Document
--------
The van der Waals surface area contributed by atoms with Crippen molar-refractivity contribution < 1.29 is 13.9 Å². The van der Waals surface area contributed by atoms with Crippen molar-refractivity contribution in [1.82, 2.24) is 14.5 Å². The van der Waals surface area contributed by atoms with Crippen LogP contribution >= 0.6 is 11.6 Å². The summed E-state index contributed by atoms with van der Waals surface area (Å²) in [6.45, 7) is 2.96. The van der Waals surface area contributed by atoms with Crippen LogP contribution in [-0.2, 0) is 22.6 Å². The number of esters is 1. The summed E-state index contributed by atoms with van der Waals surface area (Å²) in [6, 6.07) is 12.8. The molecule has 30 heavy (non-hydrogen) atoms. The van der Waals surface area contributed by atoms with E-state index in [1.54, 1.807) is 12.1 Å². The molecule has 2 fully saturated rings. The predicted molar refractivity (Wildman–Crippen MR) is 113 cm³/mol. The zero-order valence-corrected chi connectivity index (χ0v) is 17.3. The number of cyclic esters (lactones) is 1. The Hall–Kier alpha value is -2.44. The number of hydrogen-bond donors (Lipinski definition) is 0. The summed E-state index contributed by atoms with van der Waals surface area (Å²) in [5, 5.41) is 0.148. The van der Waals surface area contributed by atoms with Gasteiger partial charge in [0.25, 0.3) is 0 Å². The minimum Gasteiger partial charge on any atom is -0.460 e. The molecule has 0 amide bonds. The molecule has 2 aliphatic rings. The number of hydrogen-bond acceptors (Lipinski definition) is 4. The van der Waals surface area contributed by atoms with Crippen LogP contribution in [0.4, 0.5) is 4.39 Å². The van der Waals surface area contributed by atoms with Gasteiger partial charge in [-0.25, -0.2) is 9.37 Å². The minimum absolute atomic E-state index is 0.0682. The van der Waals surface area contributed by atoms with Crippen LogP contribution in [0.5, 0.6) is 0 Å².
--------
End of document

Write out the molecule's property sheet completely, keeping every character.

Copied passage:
The van der Waals surface area contributed by atoms with Crippen molar-refractivity contribution < 1.29 is 13.9 Å². The van der Waals surface area contributed by atoms with Crippen molar-refractivity contribution in [1.82, 2.24) is 14.5 Å². The van der Waals surface area contributed by atoms with Crippen LogP contribution >= 0.6 is 11.6 Å². The summed E-state index contributed by atoms with van der Waals surface area (Å²) in [6.45, 7) is 2.96. The van der Waals surface area contributed by atoms with Crippen LogP contribution in [-0.2, 0) is 22.6 Å². The number of esters is 1. The summed E-state index contributed by atoms with van der Waals surface area (Å²) in [6, 6.07) is 12.8. The molecule has 30 heavy (non-hydrogen) atoms. The van der Waals surface area contributed by atoms with E-state index in [1.54, 1.807) is 12.1 Å². The molecule has 2 fully saturated rings. The predicted molar refractivity (Wildman–Crippen MR) is 113 cm³/mol. The zero-order valence-corrected chi connectivity index (χ0v) is 17.3. The number of cyclic esters (lactones) is 1. The Hall–Kier alpha value is -2.44. The number of hydrogen-bond donors (Lipinski definition) is 0. The summed E-state index contributed by atoms with van der Waals surface area (Å²) in [5, 5.41) is 0.148. The van der Waals surface area contributed by atoms with Gasteiger partial charge in [0.25, 0.3) is 0 Å². The minimum Gasteiger partial charge on any atom is -0.460 e. The molecule has 0 amide bonds. The molecule has 2 aliphatic rings. The number of hydrogen-bond acceptors (Lipinski definition) is 4. The van der Waals surface area contributed by atoms with Crippen LogP contribution in [0.4, 0.5) is 4.39 Å². The van der Waals surface area contributed by atoms with Gasteiger partial charge in [-0.25, -0.2) is 9.37 Å². The minimum absolute atomic E-state index is 0.0682. The van der Waals surface area contributed by atoms with Crippen LogP contribution in [0.5, 0.6) is 0 Å².